In 2011, GE scientists, makers and business leaders created products, provided services and launched research projects that took on a wide range of global challenges. Here is our pick of the top five:
1. Reducing the High Cost of Solar Power: In April, GE announced that its thin film solar panels made from a crystalline compound of the elements cadmium and telluride achieved nearly 13 percent efficiency. Consider that a one percent increase in panel efficiency equals around a 10 percent decrease in system costs. The thin film panels will be manufactured at a new solar panel plant near Denver, Colorado. The factory, the country’s largest, will create 355 jobs and make enough solar panels per year to power 80,000 homes. It is scheduled to open in 2013.
In October, engineers at GE’s Global Research Center reported that they developed a system that aims to cut installation costs by half, from $6.50 per watt to just $3. At that price, the savings provided would more than offset the expense of mounting them on the roof.
2. Integrating Renewable Power into the Grid More Seamlessly: Solar and wind power provide clean, renewable energy. But how do utilities and power grid operators replace lost power when the sun stops shining or the wind stops blowing? Enter GE’s new flexible power technology, like the FlexEfficiency 50 Combined Cycle Power Plant. GE invested some $500 million in the R&D effort that led to the FlexEfficiency 50. The system can ramp up power production on a cloudy day in just minutes, twice the rate of today’s energy benchmarks. In November, GE announced that it would build the first FlexEfficiency 50 plant in northern France. It will produce 510 megawatts of electricity, enough to power 600,000 households. The plant is scheduled to come on line in late 2015.
3. Slashing Emissions and Fuel Costs for Jet Engines: The LEAP engine, short for Leading Edge Aviation Propulsion, is manufactured by CFM International, a joint company between GE Aviation and France’s Snecma. The engine can achieve double-digit improvements in fuel burn and emissions, and lower maintenance costs. In 2011, CFM received orders for over 2,830 engines. This brings total LEAP orders to 3,160 engines, valued at $38 billion (U.S. list price).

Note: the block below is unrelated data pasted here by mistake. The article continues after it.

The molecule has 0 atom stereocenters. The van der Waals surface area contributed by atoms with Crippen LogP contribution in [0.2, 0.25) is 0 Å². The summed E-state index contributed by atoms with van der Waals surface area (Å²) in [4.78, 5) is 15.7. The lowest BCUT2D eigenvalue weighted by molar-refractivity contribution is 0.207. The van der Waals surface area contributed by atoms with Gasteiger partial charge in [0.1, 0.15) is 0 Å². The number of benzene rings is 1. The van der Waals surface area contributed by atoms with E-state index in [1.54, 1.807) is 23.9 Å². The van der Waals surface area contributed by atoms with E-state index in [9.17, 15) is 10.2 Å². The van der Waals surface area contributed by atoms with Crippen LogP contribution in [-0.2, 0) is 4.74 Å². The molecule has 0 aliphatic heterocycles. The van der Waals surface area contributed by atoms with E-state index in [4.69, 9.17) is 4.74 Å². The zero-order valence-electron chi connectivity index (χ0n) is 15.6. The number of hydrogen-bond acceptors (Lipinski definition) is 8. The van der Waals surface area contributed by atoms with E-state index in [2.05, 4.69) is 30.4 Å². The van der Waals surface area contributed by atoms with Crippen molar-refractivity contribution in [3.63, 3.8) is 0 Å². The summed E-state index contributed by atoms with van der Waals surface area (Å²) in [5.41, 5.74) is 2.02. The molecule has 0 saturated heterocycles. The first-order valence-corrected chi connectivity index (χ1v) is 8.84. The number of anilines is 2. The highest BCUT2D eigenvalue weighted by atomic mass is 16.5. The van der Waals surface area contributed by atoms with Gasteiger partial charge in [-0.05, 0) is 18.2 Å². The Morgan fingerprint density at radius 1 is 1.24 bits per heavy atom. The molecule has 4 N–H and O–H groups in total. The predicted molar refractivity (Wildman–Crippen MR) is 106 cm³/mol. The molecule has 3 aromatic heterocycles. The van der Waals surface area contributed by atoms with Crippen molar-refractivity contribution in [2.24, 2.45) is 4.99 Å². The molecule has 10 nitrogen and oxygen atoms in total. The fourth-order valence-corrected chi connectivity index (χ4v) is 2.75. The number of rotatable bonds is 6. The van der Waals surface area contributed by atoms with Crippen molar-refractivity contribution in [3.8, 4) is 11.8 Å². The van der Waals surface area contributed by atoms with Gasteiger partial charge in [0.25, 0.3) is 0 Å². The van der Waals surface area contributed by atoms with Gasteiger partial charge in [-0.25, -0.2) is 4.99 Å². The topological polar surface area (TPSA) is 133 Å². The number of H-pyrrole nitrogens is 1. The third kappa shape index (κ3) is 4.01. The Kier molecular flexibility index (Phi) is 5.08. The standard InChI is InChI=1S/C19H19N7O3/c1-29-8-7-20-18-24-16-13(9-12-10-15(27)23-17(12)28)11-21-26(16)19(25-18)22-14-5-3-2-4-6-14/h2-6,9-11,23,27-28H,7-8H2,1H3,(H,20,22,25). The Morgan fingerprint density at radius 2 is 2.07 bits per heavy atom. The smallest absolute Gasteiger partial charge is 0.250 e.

To explore how the innovative tech of the LEAP engine reduces costs and emissions, check out the infographic.
4. Connecting the World’s Machines: From enormous gas turbines to kitchen microwave ovens, machines are vast repositories of data. Harvesting and analyzing this information and then applying the insights can make the systems run smarter and more efficiently. That’s why in November GE announced that it would hire 400 software engineers and professionals and open a new software center in San Ramon in the Bay Area. They will be developing digital tools that gather and analyze the millions of gigabytes of data generated by controls, sensors, computers and other devices that together make the brains of industrial machines. These software tools will predict and respond to changes, and guide customers in how to best use their assets. GE already has some 5,000 software engineers on staff. GE’s software revenues are about $2.5 billion. The company expects double-digit growth in this segment from now until 2015.
5. Personalizing Medicine: GE has been focusing on technologies to help clinicians better personalize diagnoses and treatments. In short, GE provides tools that help physicians assess a disease in individual patients and pick the treatment that fits each best. For example, in 2010 GE Healthcare acquired Clarient, a California-based molecular diagnostics firm and the manufacturer laboratory tests such as Mammostrat. This test allows doctors assess the likelihood of breast cancer recurrence. “If her cancer does not have an aggressive profile, she may not need additional therapies,” said Gerard Brophy, head of new product development at GE Healthcare Medical Diagnostics.
In September 2011, GE announced that it would invest $1 billion in new cancer solutions and the company has also introduced a $100 million innovation challenge open to anyone to come up with new ideas to fight cancer. “Why?” asked GE Chairman and CEO Jeff Immelt at a recent speech. “Because we’re a big innovator in healthcare and technology and because I know that in my lifetime we can treat major diseases, like cancer, more effectively at lower cost.”